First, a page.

Hello, and welcome to this Instructable. In the following pages, we'll take a look at the basics of how to use a branch of the "method of ''loci''" to store information in your memory as efficiently as possible for short and/or long periods of time - to be more exact, we'll focus on "memory palaces".

I've been studying memory palaces for about twelve years now, mainly because my own memory has been degrading ever since my late teens. I'm not quite sure of the origins of memory palaces and in all honesty, there has been so much written on the subject for such a long time that sorting pure fantasy from plausible theories would be quite the epic task. Still, the most common legendary origin about these makes for an interesting reading and if you live in an area of the world where one can access offline, validated versions of Wikipedia I definitely suggest you take a look at the relevant articles when you'll be done reading this Instructable, or even before continuing. Go ahead ! We'll be waiting for you.


Are you done ? Well then welcome back ! Don't spoil the other readers with what you've found and let them discover these stories on their own - but let us continue. As I was saying earlier, I've had my own, personal reasons to study and develop memory palaces but in this day and age, there are at least 4 reasons to study this "Art of Memory " :

- Storing important amounts of data in a memory palace makes it unavailable to hackers, griefers and loss by digital media degradation ;

- Using memory palaces to store data instead of computers doesn't use any electricity, therefore saves energy ;

- In the same way, since you're not using a computer or any kind of analog or digital media to carry the data stored in your memory palace you're least likely to lose it during a climate exile or an eventual looting ;

- Finally, the information stored in a memory palace is also available on the spot without requiring access to a wired or wireless Internet access.

In the light of these 4 scenarii, building memory palaces addresses Generation Exile, Outlaw Planet and Power Struggle superthreats. And without further ado let's move on to the next step : creating your first memory palace and giving it persistence.

*No I didn't go crazy - this Instructable is the second in a series of Instructables related to the Institute for the Future's Alternate Reality Game Superstruct. Set in 2019, this game places players in a world threatened by five major ills - failing and/or hacked communication and computer networks, a severed food chain, devastating climate catastrophes that force populations to migrate, epidemics of Respiratory Distress Syndrom and a world struggling to survive without oil. If you think you're up to the challenge or would like to explore this world more, check the main site and join us !

Step 1: Creating Your Memory Palace, and Giving It Persistence

Creating a memory palace is not the most complicated of things. You can take your pick between creating one completely from scratch, or using a place you are very familiar with as a memory palace, all that matters is for you to be able to recall it very vividly, which is the hardest part. Either way, we're going to apply the same techniques to actually give it more persistence in your mind.

Drawing your memory palace
Whether you're going to invent one from scratch or use an existing building you're familiar with already, a very good way to start making this building more persistent is to sit down and draw it on a piece of paper. That doesn't really mean you have to draw what it would look like to walk through the palace (unless you're so artistically inclined) ; instead, you can just draw an accurate two-dimensional map of it, room after corridor after room. Once this is done and you're satisfied with the result, you can assign a function to each of these rooms : one will be a bedroom, one will be a dining room, another a drawing room, and so on and so forth. That's when using a pre-existing building makes things easier to remember, but then that might also mean less freedom !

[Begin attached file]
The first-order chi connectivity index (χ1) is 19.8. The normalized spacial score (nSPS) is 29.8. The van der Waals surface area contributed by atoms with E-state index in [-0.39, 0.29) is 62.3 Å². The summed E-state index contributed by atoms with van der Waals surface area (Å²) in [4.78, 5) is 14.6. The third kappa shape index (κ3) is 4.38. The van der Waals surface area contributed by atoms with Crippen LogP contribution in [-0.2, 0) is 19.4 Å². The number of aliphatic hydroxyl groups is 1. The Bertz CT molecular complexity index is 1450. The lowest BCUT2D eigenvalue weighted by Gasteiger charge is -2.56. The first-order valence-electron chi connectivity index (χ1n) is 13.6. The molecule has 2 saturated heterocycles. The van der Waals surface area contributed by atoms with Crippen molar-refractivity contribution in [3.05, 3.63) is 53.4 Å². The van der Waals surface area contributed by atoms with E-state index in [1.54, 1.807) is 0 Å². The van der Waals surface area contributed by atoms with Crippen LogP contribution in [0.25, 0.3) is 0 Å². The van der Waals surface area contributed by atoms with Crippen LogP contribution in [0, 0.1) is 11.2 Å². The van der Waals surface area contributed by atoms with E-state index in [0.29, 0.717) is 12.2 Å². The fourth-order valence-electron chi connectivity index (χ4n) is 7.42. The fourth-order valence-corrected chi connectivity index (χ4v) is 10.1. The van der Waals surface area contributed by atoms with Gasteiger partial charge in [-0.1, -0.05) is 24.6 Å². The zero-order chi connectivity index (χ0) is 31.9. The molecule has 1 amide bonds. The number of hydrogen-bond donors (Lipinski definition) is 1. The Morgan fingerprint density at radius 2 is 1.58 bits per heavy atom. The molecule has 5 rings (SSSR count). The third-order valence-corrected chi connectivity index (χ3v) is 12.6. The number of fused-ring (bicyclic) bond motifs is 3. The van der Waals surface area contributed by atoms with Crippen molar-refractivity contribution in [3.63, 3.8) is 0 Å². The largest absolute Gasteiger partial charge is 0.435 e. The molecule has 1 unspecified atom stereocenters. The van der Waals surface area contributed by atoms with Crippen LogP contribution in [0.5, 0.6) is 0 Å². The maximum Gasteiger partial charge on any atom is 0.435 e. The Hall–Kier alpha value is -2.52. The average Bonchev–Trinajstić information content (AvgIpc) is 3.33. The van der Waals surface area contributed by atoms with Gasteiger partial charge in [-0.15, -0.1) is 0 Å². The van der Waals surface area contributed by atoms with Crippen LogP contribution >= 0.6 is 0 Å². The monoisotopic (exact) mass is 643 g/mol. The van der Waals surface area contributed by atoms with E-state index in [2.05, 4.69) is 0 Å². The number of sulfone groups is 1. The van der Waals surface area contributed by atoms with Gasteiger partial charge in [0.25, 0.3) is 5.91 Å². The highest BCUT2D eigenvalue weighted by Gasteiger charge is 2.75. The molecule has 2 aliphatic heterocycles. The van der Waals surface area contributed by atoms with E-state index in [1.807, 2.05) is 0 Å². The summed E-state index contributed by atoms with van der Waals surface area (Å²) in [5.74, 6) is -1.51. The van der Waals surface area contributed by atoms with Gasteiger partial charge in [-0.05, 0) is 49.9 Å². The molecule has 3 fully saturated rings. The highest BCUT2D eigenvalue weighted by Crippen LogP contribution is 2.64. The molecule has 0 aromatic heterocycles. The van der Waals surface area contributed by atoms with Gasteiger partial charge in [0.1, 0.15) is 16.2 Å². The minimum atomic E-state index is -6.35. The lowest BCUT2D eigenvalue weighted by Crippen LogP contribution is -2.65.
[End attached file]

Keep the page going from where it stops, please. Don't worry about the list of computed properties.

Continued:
Once you've assigned a function to each room, you can add in the furniture ! The goal is to make things as life-like, easy to remember and realistic as possible, so don't hesitate if you want to be original (without necessarily going all out : a room with furniture doesn't mean a cluttered room). Don't worry, I'm not pulling your leg : everything'll have its role to play later on.

Walking down your memory palace
Walking down a memory palace means imagining yourself walking through it the way you would in real life. That might not be very easy at first, and you might find yourself losing focus after a certain amount of time. Keep at it until you can walk through all the rooms completely, and once you can achieve that, do it some more. Don't forget to visualize the rooms with as many details as you canhandle, without going overboard with sound, lighting and smell : you might want to keep things simple at this stage, and over time you'll be able to add more details as you need them.

If you're clear on that stage, then we can move on to "memory hooks" and hooking up memories in your palace !

Step 2: Memory Hooks, and Hooking Up Memories

A few paragraphs ago, I told you that furniture and decoration would play a role in recalling information. That's for now ! Everything you've added in the rooms so far is going to be used as what is called "memory hooks".

Simply put, memory hooks are all those imaginary items that you set up in the rooms, and that we'll use to store and connect to memories : a table with a particular shape, a picture or a painting hung on the wall depicting whatever you like, the pattern of a couch's fabric and/or someone sitting on it are only a few examples of what you can do to "hook up" memories in your palace. Let's take a look at two potential uses of memory hooks up close.

Example one - Storing numbers codes
And how are we going to do that, mind you ? Not being too litteral while remaining simple is a very good start. To give you an idea, let's suppose you have to remember the PIN code to unlock your cell phone - I always have a hard time remembering numbers. Let's say the code is 1439 : a good way you could hook up that code in your memory palace would be having your cell phone on a small wood table in the entrance of your palace, with a post-it note drawing the shape your fingers draw when punching in the code to open the garage door. So much more